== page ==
A good shooter, though, I think would have been hard to pull off. Unless they put in some serious mindgrease on it and tried to break the mold (see upcoming RoundTable on innovation in the FPS genre), it would have been at best a semi-decent episode with shooting. Aspirations that it would be a SG themed Halo would be a great thought, but I imagine unrealistic. And it seems JoWood agrees.

I don't understand why JoWood doesn't utilize the Silent Storm engine and make the next great X-Com that everyone and their dog has been wanting. Heck, go old school. Call up Codo Games and have them use their latest RebelStar engine to do a GBA game of the same vein. Bases would be setup on far away planets instead of on Earth, there could be diplomacy options as well as research options, and instead of cutscene-ish interceptor screens, you put in a turn based space combat system.

Is the market for turn based strategy really gone so far south that shooters will become the norm? So spice up the genre, make it coop, make it PBEM, add in Internet coverage of the war. It's just agonizing to see such a simple marriage between genre and source material languish.

As If It Weren't Obvious

If you do not download the modification software the "Hot Coffee" scenes will not be playable. When playing an unmodified version of Grand Theft Auto: San Andreas there is absolutely no way to access these scenes.
-- No More Hot Coffee

So the PC version is now cleansable. Course, any hacker worth his skin can more or less take the old version, the new version, run some clever diffs and release a whole new patch. Hence, the debate of "games are always moddable" is still live and will likely be playing at a Congressional debate near you.

Will Games Go Union?

I think this might the be crux of it:

Taylor Ball disagrees. An attorney at the Los Angeles-based firm of Mitchell, Silberberg, and Knupp, he most often represents employers in the entertainment industry.

"I'm afraid things aren't going to go the way that's best for both the workers and the employers," says Ball. "If you ask me what's my advice to the workers, it's to carefully evaluate the gains they think they're going to achieve via unionization versus the gains they think they can realistically obtain by working with their employers through an open-door policy. I mean, there have been some real changes at EA based on an anonymous e-mail. If an anonymous e-mail can do that, do you really need a union? Do you really need to start paying dues? Do you really need to start worrying about strikes?"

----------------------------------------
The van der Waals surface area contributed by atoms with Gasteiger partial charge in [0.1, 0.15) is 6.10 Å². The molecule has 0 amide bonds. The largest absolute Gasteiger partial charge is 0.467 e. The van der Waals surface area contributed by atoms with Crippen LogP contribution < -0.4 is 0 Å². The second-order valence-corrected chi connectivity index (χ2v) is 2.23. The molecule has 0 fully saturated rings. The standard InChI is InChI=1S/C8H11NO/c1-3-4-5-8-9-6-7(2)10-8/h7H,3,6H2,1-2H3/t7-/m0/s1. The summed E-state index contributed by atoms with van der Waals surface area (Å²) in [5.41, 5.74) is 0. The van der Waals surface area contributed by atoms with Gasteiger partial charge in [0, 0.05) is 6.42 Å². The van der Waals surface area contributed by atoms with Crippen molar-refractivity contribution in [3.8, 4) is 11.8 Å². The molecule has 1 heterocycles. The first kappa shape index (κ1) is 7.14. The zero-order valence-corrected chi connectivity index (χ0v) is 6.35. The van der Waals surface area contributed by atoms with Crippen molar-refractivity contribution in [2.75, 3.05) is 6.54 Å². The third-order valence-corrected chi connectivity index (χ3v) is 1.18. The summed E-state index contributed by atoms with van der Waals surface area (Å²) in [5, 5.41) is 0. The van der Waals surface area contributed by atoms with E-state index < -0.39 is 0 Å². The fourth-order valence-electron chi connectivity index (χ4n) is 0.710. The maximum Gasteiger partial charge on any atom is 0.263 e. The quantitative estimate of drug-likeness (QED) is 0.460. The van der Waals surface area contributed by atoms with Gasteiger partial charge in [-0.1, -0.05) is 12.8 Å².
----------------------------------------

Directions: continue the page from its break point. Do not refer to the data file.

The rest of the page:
-- Video Game Workers Still on the Fence Regarding Unionization []

Is the internet and the power of bad publicity powerful enough to voice the demands of the professional game developer?

Wednesday, August 10, 2005

Board Game Parenting

These parents rock. They get all manner of board games, from Dungeons & Dragons Clue (It was the Vorpal Blade in the Temple!) to card games like Knizia. Just the amount of pictures and descriptions from their collection is browse-worthy, if one can keep down the ire that these kids have a greater variety of gaming than your average ComicCon. My parents were big Monopoly and Uno fans, but never could have found something like "Sinbad".

Two Week Unity Widget Contest

Unity is a game development environment for the Macintosh, and they're trying to get people to take a free spin for two weeks and see what they can accomplish in terms of making a Dashboard game:

The competition runs for 14 days and the deadline for submissions is August 22 2005. We have some real fancy prizes to give out and the rules are simple so let the games begin: If you don't have it already, download Unity and get started. You can have your first Dashboard Widget in 15 minutes, and from there on only the sky's the limit.